Friday, August 4, 2017

The Driver by Hart Hanson

Title: The Driver: A Novel
Classification: Adult Fiction
Genre: Mystery/Thriller
Format: Hardcover; 336 pages
Publisher: Dutton (August 8, 2017)
ISBN-10: 1101986360
ISBN-13: 978-1101986363
Author's Website: n/a
Notes: I received an eARC from the publisher through Netgalley. Thank you.

Michael Skellig is a highly decorated war veteran. When he left the military he pursued a career in politics hoping to make a difference that would benefit injured and returning veterans. When he learned it would be years before anyone would reap the benefits of what he was doing, he quit politics, opened a limo service, and employed veterans who needed a hand up and not a hand out. To date he has three employees two of which are veterans. One is nicknamed Tinkertoy who is dealing with psychological issues among them PTSD and the other is Ripple, a double amputee dealing with the loss of his limbs and, subsequently, his wife. The third employee is an illegal immigrant whom Michael somehow managed to smuggled into the country from Afghanistan. All three depend on him and together have formed an unlikely bond for better or worse.

At first running a limo service seemed fairly simple and straightforward until one day, while waiting for a client, he heard trouble (literally and figuratively) whispering on the wind. When he goes to make sure his latest job isn't cut short by a killing, he stops an assassination attempt and, in doing so, gets caught in the middle of one deadly game. This is that story.
I wasn't sure what to expect when I started reading this one. A skateboarder hip-hop mogul? A limo driver? It seemed like a strange mix. Michael Skellig did not impress me all that much at first, but he sort of grew on me as the story progressed. He's a man who does what needs to be done and, unlike many, takes everything into account before acting.  He's also haunted by the ghosts of those he's killed so while he may have no regrets over what he's done, he's not totally unaffected either.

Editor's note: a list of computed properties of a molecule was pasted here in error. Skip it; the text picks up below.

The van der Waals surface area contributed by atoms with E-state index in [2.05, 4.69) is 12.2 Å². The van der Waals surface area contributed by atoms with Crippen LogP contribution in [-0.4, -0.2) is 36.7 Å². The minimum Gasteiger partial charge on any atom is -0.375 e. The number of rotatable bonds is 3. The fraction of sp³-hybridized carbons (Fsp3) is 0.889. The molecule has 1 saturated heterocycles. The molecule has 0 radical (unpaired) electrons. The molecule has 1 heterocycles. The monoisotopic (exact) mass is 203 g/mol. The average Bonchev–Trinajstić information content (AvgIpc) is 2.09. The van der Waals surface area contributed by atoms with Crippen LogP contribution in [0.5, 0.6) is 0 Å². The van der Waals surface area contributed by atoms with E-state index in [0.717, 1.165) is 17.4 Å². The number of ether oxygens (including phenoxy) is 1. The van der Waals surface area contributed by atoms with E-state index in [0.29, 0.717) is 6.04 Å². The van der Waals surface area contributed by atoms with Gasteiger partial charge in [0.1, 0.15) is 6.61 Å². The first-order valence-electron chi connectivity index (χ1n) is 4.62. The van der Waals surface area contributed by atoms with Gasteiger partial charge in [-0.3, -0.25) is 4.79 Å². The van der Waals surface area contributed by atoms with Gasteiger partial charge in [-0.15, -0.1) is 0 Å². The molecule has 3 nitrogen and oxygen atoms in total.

Bismarck Avila reminded me of a black rough and tough street punk version of Tony Hawk. I would have liked him to have had a little more depth to his character because I felt it would have enhanced and solidified the story more. He was portrayed as the stereotypical jerk who has more money than he knows what to do with who 'wants what he wants' and will do everything in his power to manipulate those around him to get it. While he held a major role in what was happening, he felt a little one dimensional to me.

Overall, I enjoyed the story and gave it 3 1/2 out of 5 roses. It was loaded with plenty of twists, turns, suspense, and drama. The main character was flawed but very likeable with his heart in the right place. The secondary characters were interesting and I look forward to getting to know them better and seeing them grow as the series--I'm assuming and hoping this is the first in a series--progresses. I have to confess, however, I would have liked to have seen this limo company be used as a sort of undercover capacity. Perhaps used to take down corrupt individuals/groups throughout the city? Possibly hired in a consultant type of manner to spy on subjects of interest? Since the employees are all former military with Michael having been part of a Special Ops unit I'm thinking he could have some mad skills in that area? I have a feeling, however, the author will make him into a hero/vigilante reminiscent of  the character Windsor Horne Lockwood III, aka "Win", from Harlan Coben's Myron Bolitar series. I guess we'll have to wait and see where this author will take this motley crew. I, for one, am looking forward to it.

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